This was all pretty impressive, but ultimately, in the end, it was mostly abusive. As Rome’s expansion gave way to greed and corruption, Terminus’ status became, by association, equally corrupted. He was bound to stand for Rome’s greed, its violence and in the end — since evil consumes itself, its demise.
What lessons may we draw from Terminus’ legacy? Although he has faded into antiquity, the issue of boundaries continues to plague us. Today Terminus has become a terminal point, mostly connected with travel. He silently marks the crossover point between two places or multiple countries at the terminal of an airport. On a positive note, even as an adjective, terminal does not mean the end of one thing any more than it signifies the beginning of another. We often forget that the boundary marker is a construct, in the same way that Terminus was a construct.
Should we see his legacy in this light? In a world where people are forced to flee their land because of war and trouble, sharing our own land and space has become the challenge of our time. If Terminus shows us anything, it is the danger of the marker, the warning of the construct of a god.
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A novel about the life of Leonardo da Vinci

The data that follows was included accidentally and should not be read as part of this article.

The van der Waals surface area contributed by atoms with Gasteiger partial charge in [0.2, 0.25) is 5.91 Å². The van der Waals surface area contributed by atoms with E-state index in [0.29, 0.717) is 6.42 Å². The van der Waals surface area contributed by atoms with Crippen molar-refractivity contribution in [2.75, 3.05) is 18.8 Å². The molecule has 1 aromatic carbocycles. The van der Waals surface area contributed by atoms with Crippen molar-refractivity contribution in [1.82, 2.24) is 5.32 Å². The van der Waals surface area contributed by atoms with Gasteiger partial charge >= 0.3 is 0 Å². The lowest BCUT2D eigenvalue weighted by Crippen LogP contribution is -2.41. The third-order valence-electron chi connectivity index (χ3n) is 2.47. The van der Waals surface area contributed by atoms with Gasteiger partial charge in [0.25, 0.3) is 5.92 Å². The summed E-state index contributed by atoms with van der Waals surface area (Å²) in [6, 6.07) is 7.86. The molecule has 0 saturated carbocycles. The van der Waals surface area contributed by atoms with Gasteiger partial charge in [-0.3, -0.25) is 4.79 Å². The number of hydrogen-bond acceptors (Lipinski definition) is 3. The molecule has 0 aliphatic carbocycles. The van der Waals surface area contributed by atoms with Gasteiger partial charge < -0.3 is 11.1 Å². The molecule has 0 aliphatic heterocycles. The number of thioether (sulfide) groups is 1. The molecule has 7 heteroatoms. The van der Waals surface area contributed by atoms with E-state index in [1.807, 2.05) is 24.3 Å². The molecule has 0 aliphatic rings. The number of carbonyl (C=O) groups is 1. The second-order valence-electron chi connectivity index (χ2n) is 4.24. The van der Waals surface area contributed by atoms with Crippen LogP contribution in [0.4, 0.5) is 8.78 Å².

Other People's Gods - Thor

When the Vikings crossed the northern seas to England, they took their gods with them. Thor, the warrior god of thunder, slayer of giants, would have been an inspiration to the Viking warriors huddled in their longboats. The warriors came in search of plunder and glory, driven by the same instinct that made the giants of Norse mythology such a threat to the order of the world, which the gods had imposed. But even the gods themselves resembled the people they were working to protect. Thor, a...

When the Vikings crossed the northern seas to England, they took their gods with them. Thor, the warrior god of thunder, slayer of giants, would have been an inspiration to the Viking warriors huddled in their longboats. The warriors came in search of plunder and glory, driven by the same instinct that made the giants of Norse mythology such a threat to the order of the world, which the gods had imposed. But even the gods themselves resembled the people they were working to protect. Thor, a red headed, hammer wielding, herculean personality, was fearless to the core — the very personification of the old Germanic warrior.
Gods are a mirror on the culture that creates them. Gods like Thor may well have been modelled on mortal beings that existed long ago, or they may simply have been the stereotypes of their day. Whatever their origins, they are all the bearers of messages from the past.